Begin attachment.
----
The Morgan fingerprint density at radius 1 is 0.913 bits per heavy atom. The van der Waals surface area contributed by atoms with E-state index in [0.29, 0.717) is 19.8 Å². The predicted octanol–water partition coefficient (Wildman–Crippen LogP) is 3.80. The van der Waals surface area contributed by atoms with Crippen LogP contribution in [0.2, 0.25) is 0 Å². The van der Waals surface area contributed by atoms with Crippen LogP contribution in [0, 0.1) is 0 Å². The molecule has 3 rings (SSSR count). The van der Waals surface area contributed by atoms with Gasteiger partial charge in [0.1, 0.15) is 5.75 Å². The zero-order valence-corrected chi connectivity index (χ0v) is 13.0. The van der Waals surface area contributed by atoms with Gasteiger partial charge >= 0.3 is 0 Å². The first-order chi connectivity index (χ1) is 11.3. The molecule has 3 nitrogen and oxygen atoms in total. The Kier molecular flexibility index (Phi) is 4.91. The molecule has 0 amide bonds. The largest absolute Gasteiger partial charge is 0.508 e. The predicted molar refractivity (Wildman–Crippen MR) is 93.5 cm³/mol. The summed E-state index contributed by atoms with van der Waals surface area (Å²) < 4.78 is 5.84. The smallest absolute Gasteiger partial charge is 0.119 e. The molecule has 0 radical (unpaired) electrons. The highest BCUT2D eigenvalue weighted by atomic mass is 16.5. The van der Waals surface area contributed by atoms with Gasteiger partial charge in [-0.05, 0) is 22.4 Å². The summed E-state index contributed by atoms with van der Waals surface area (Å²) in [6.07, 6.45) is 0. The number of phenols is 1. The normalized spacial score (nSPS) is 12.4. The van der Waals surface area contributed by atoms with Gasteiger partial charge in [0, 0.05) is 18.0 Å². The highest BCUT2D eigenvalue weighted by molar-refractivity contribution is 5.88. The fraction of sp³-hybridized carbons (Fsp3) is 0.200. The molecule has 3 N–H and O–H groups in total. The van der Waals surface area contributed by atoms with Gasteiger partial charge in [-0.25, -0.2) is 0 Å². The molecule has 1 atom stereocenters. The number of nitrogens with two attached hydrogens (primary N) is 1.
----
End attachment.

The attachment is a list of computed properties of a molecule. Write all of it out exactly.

The Morgan fingerprint density at radius 1 is 0.913 bits per heavy atom. The van der Waals surface area contributed by atoms with E-state index in [0.29, 0.717) is 19.8 Å². The predicted octanol–water partition coefficient (Wildman–Crippen LogP) is 3.80. The van der Waals surface area contributed by atoms with Crippen LogP contribution in [0.2, 0.25) is 0 Å². The van der Waals surface area contributed by atoms with Crippen LogP contribution in [0, 0.1) is 0 Å². The molecule has 3 rings (SSSR count). The van der Waals surface area contributed by atoms with Gasteiger partial charge in [0.1, 0.15) is 5.75 Å². The zero-order valence-corrected chi connectivity index (χ0v) is 13.0. The van der Waals surface area contributed by atoms with Gasteiger partial charge >= 0.3 is 0 Å². The first-order chi connectivity index (χ1) is 11.3. The molecule has 3 nitrogen and oxygen atoms in total. The Kier molecular flexibility index (Phi) is 4.91. The molecule has 0 amide bonds. The largest absolute Gasteiger partial charge is 0.508 e. The predicted molar refractivity (Wildman–Crippen MR) is 93.5 cm³/mol. The summed E-state index contributed by atoms with van der Waals surface area (Å²) < 4.78 is 5.84. The smallest absolute Gasteiger partial charge is 0.119 e. The molecule has 0 radical (unpaired) electrons. The highest BCUT2D eigenvalue weighted by atomic mass is 16.5. The van der Waals surface area contributed by atoms with Gasteiger partial charge in [-0.05, 0) is 22.4 Å². The summed E-state index contributed by atoms with van der Waals surface area (Å²) in [6.07, 6.45) is 0. The number of phenols is 1. The normalized spacial score (nSPS) is 12.4. The van der Waals surface area contributed by atoms with Gasteiger partial charge in [0, 0.05) is 18.0 Å². The highest BCUT2D eigenvalue weighted by molar-refractivity contribution is 5.88. The fraction of sp³-hybridized carbons (Fsp3) is 0.200. The molecule has 3 N–H and O–H groups in total. The van der Waals surface area contributed by atoms with Gasteiger partial charge in [-0.25, -0.2) is 0 Å². The molecule has 1 atom stereocenters. The number of nitrogens with two attached hydrogens (primary N) is 1.